6 Ways Couples Can Connect During the Holidays

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6 Ways Couples Can Connect During the Holidays
Don't let the season create a rift between you--read and learn how to cultivate holiday togetherness

This guest article from PsychCentral was written by Margarita Tartakovsky, M.S.

Even though the holidays are about loved ones, they somehow don’t leave much time for couples to connect. Between added responsibilities and family obligations, it might seem like you’re spending less and less time together. Or maybe quantity isn’t the issue, but quality time is.

“It is very important for couples to remember that although they are integral parts of their extended families, and for couples with children, integral parts of creating rituals and memories for their children, they also — first and foremost — have a commitment to each other,” said Nikki Massey-Hastings, PsyD, a clinical psychologist who works with couples.

But while connecting might be tricky, it’s absolutely possible. Here are six ideas for reducing stress and staying connected during the bustling holiday season.

 

1. Be selective.

Talk to your partner about the events you’ll attend. “Decide where you will go for which holiday, and alternate the choices every year,” said Mudita Rastogi, Ph.D, a licensed marriage and family therapist in Arlington Heights, Ill. Being selective with your holiday plans minimizes stress and lets you enjoy the events you do attend, she said.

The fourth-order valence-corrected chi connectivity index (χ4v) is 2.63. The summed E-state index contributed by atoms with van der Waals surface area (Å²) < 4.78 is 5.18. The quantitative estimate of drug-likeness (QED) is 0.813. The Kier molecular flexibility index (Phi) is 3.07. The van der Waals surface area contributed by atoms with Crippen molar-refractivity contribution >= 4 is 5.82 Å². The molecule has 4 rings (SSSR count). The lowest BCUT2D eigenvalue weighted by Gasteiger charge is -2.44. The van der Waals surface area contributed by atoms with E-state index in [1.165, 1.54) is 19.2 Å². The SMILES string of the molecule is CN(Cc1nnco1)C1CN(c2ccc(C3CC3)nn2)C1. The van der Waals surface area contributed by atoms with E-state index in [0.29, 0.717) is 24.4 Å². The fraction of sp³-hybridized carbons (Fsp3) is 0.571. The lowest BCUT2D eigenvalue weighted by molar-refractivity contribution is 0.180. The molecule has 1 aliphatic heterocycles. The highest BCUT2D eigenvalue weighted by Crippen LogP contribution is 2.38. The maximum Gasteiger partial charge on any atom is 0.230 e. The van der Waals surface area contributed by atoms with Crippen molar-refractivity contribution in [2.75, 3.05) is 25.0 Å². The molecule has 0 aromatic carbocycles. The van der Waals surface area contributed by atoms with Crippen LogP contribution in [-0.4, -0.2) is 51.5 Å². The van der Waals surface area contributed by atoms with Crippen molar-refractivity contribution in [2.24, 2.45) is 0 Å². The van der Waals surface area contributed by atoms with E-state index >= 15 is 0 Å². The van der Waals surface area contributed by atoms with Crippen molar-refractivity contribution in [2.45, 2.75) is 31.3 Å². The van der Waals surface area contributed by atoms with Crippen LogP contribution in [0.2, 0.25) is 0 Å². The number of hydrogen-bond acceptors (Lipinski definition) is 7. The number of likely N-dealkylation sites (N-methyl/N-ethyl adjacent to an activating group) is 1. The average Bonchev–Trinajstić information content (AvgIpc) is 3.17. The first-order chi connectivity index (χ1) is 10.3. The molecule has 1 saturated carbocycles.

2. Be fair.

When making plans, don’t shoot down your partner’s ideas. As Rastogi said, “If hubby insists on spending the whole weekend with Grandpa Henry, try to understand why.”

And brainstorm a variety of solutions. For instance, she said, you might drive separately to an event.

3. Have special traditions.

You probably have a number of traditions with your extended family, Massey-Hastings said. For instance, you might eat your holiday meal at the same place every year or have a specific way of opening presents, she said. And if you have kids, you might take them to the same holiday attractions, she said.

Traditions that involve the two of you are just as important. These rituals help to bolster your bond, Massey-Hastings said. And they protect against potential stressors that might come up from spending time with your extended family — for instance, your traditions might include selecting a new ornament every year or enjoying a special holiday date.

4. Sneak in together time.

Cook an interesting meal together, go to the movies or use your time in the car to catch up, Rastogi said. Even if you’re at someone else’s home for the holidays or hosting loved ones, carve out some alone time.

For instance, go to your room 30 minutes before you need to sleep, wake up 30 minutes before you need to start getting ready, go for a walk or run errands together, Massey-Hastings said. If you have kids, this time without mom and dad helps them bond with their other relatives, she said.

5. Get creative together.

This article was originally published at . Reprinted with permission from the author.
Article contributed by
Advanced Member

John M. Grohol

Psychologist

Dr. John Grohol is a mental health expert and founder of Psych Central. He has been writing about online behavior, mental health and psychology issues, and the intersection of technology and psychology since 1992.

Location: Newburyport, MA
Credentials: PsyD
Website: PsychCentral
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